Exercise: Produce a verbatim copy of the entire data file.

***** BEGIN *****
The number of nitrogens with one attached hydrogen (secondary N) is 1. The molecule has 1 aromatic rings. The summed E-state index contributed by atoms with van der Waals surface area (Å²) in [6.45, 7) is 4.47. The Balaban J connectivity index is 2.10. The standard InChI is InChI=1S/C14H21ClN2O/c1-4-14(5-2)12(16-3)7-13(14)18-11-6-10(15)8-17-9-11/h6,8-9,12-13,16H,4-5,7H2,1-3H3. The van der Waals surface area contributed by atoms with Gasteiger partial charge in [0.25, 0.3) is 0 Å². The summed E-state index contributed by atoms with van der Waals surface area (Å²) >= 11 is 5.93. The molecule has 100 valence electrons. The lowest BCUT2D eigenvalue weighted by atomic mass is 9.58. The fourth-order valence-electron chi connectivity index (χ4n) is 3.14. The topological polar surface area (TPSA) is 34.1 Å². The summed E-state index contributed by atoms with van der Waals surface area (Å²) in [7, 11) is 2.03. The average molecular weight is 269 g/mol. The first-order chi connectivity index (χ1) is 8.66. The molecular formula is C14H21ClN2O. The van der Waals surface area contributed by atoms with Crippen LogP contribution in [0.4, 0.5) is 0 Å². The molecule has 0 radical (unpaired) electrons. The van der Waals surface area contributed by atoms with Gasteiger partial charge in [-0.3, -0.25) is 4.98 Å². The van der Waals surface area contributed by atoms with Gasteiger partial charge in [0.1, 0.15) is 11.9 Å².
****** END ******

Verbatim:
The number of nitrogens with one attached hydrogen (secondary N) is 1. The molecule has 1 aromatic rings. The summed E-state index contributed by atoms with van der Waals surface area (Å²) in [6.45, 7) is 4.47. The Balaban J connectivity index is 2.10. The standard InChI is InChI=1S/C14H21ClN2O/c1-4-14(5-2)12(16-3)7-13(14)18-11-6-10(15)8-17-9-11/h6,8-9,12-13,16H,4-5,7H2,1-3H3. The van der Waals surface area contributed by atoms with Gasteiger partial charge in [0.25, 0.3) is 0 Å². The summed E-state index contributed by atoms with van der Waals surface area (Å²) >= 11 is 5.93. The molecule has 100 valence electrons. The lowest BCUT2D eigenvalue weighted by atomic mass is 9.58. The fourth-order valence-electron chi connectivity index (χ4n) is 3.14. The topological polar surface area (TPSA) is 34.1 Å². The summed E-state index contributed by atoms with van der Waals surface area (Å²) in [7, 11) is 2.03. The average molecular weight is 269 g/mol. The first-order chi connectivity index (χ1) is 8.66. The molecular formula is C14H21ClN2O. The van der Waals surface area contributed by atoms with Crippen LogP contribution in [0.4, 0.5) is 0 Å². The molecule has 0 radical (unpaired) electrons. The van der Waals surface area contributed by atoms with Gasteiger partial charge in [-0.3, -0.25) is 4.98 Å². The van der Waals surface area contributed by atoms with Gasteiger partial charge in [0.1, 0.15) is 11.9 Å².